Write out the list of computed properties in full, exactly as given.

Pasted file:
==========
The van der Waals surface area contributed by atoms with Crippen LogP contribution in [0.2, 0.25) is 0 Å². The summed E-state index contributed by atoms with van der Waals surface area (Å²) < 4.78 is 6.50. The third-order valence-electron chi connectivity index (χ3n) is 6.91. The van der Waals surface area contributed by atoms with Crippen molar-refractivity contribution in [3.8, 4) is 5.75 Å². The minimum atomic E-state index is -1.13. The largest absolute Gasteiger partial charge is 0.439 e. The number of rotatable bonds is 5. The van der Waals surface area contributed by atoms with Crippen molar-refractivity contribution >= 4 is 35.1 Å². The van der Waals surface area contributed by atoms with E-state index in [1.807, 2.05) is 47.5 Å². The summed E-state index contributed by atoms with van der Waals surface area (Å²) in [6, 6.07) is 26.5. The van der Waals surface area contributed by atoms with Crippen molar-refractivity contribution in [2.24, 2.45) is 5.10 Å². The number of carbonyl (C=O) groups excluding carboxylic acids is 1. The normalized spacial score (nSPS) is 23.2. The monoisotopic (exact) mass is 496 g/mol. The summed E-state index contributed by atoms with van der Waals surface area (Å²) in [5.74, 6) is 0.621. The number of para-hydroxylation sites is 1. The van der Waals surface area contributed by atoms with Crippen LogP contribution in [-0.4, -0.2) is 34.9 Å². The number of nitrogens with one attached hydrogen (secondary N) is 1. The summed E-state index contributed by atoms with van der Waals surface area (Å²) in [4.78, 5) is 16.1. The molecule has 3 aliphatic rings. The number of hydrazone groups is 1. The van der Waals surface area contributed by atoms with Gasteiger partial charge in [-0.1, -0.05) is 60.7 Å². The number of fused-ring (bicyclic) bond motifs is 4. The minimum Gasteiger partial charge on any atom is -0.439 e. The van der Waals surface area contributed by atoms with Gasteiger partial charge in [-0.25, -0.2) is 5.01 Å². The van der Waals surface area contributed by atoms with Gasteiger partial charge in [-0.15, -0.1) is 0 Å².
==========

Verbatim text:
The van der Waals surface area contributed by atoms with Crippen LogP contribution in [0.2, 0.25) is 0 Å². The summed E-state index contributed by atoms with van der Waals surface area (Å²) < 4.78 is 6.50. The third-order valence-electron chi connectivity index (χ3n) is 6.91. The van der Waals surface area contributed by atoms with Crippen molar-refractivity contribution in [3.8, 4) is 5.75 Å². The minimum atomic E-state index is -1.13. The largest absolute Gasteiger partial charge is 0.439 e. The number of rotatable bonds is 5. The van der Waals surface area contributed by atoms with Crippen molar-refractivity contribution >= 4 is 35.1 Å². The van der Waals surface area contributed by atoms with E-state index in [1.807, 2.05) is 47.5 Å². The summed E-state index contributed by atoms with van der Waals surface area (Å²) in [6, 6.07) is 26.5. The van der Waals surface area contributed by atoms with Crippen molar-refractivity contribution in [2.24, 2.45) is 5.10 Å². The number of carbonyl (C=O) groups excluding carboxylic acids is 1. The normalized spacial score (nSPS) is 23.2. The monoisotopic (exact) mass is 496 g/mol. The summed E-state index contributed by atoms with van der Waals surface area (Å²) in [5.74, 6) is 0.621. The number of para-hydroxylation sites is 1. The van der Waals surface area contributed by atoms with Crippen LogP contribution in [-0.4, -0.2) is 34.9 Å². The number of nitrogens with one attached hydrogen (secondary N) is 1. The summed E-state index contributed by atoms with van der Waals surface area (Å²) in [4.78, 5) is 16.1. The molecule has 3 aliphatic rings. The number of hydrazone groups is 1. The van der Waals surface area contributed by atoms with Gasteiger partial charge in [-0.1, -0.05) is 60.7 Å². The number of fused-ring (bicyclic) bond motifs is 4. The minimum Gasteiger partial charge on any atom is -0.439 e. The van der Waals surface area contributed by atoms with Gasteiger partial charge in [-0.25, -0.2) is 5.01 Å². The van der Waals surface area contributed by atoms with Gasteiger partial charge in [-0.15, -0.1) is 0 Å².